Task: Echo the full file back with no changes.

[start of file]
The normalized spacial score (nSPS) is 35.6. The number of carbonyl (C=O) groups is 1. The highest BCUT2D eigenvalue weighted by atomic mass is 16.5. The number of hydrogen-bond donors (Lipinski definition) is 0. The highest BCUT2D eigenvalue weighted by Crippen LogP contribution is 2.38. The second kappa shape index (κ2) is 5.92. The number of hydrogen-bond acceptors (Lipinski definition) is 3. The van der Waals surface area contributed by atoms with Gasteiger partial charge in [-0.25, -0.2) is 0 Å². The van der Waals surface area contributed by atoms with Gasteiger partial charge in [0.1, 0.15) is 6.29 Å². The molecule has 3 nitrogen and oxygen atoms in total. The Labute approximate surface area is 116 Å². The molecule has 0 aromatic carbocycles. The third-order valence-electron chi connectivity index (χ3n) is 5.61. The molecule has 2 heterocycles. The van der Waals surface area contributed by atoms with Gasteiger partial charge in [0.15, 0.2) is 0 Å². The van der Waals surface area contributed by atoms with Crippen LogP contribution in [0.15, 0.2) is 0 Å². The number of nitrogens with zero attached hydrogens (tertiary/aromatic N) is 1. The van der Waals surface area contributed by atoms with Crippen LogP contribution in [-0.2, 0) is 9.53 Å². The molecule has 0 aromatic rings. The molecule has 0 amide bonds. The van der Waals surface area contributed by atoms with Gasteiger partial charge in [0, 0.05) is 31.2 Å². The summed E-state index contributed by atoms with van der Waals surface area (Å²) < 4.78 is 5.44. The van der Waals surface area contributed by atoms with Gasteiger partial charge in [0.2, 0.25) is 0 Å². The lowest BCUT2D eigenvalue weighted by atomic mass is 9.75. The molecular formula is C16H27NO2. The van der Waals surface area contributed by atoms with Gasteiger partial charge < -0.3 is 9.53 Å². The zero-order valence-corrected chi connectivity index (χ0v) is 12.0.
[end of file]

The normalized spacial score (nSPS) is 35.6. The number of carbonyl (C=O) groups is 1. The highest BCUT2D eigenvalue weighted by atomic mass is 16.5. The number of hydrogen-bond donors (Lipinski definition) is 0. The highest BCUT2D eigenvalue weighted by Crippen LogP contribution is 2.38. The second kappa shape index (κ2) is 5.92. The number of hydrogen-bond acceptors (Lipinski definition) is 3. The van der Waals surface area contributed by atoms with Gasteiger partial charge in [-0.25, -0.2) is 0 Å². The van der Waals surface area contributed by atoms with Gasteiger partial charge in [0.1, 0.15) is 6.29 Å². The molecule has 3 nitrogen and oxygen atoms in total. The Labute approximate surface area is 116 Å². The molecule has 0 aromatic carbocycles. The third-order valence-electron chi connectivity index (χ3n) is 5.61. The molecule has 2 heterocycles. The van der Waals surface area contributed by atoms with Gasteiger partial charge in [0.15, 0.2) is 0 Å². The van der Waals surface area contributed by atoms with Crippen LogP contribution in [0.15, 0.2) is 0 Å². The number of nitrogens with zero attached hydrogens (tertiary/aromatic N) is 1. The van der Waals surface area contributed by atoms with Crippen LogP contribution in [-0.2, 0) is 9.53 Å². The molecule has 0 aromatic rings. The molecule has 0 amide bonds. The van der Waals surface area contributed by atoms with Gasteiger partial charge in [0, 0.05) is 31.2 Å². The summed E-state index contributed by atoms with van der Waals surface area (Å²) < 4.78 is 5.44. The van der Waals surface area contributed by atoms with Gasteiger partial charge in [0.2, 0.25) is 0 Å². The lowest BCUT2D eigenvalue weighted by atomic mass is 9.75. The molecular formula is C16H27NO2. The van der Waals surface area contributed by atoms with Gasteiger partial charge < -0.3 is 9.53 Å². The zero-order valence-corrected chi connectivity index (χ0v) is 12.0.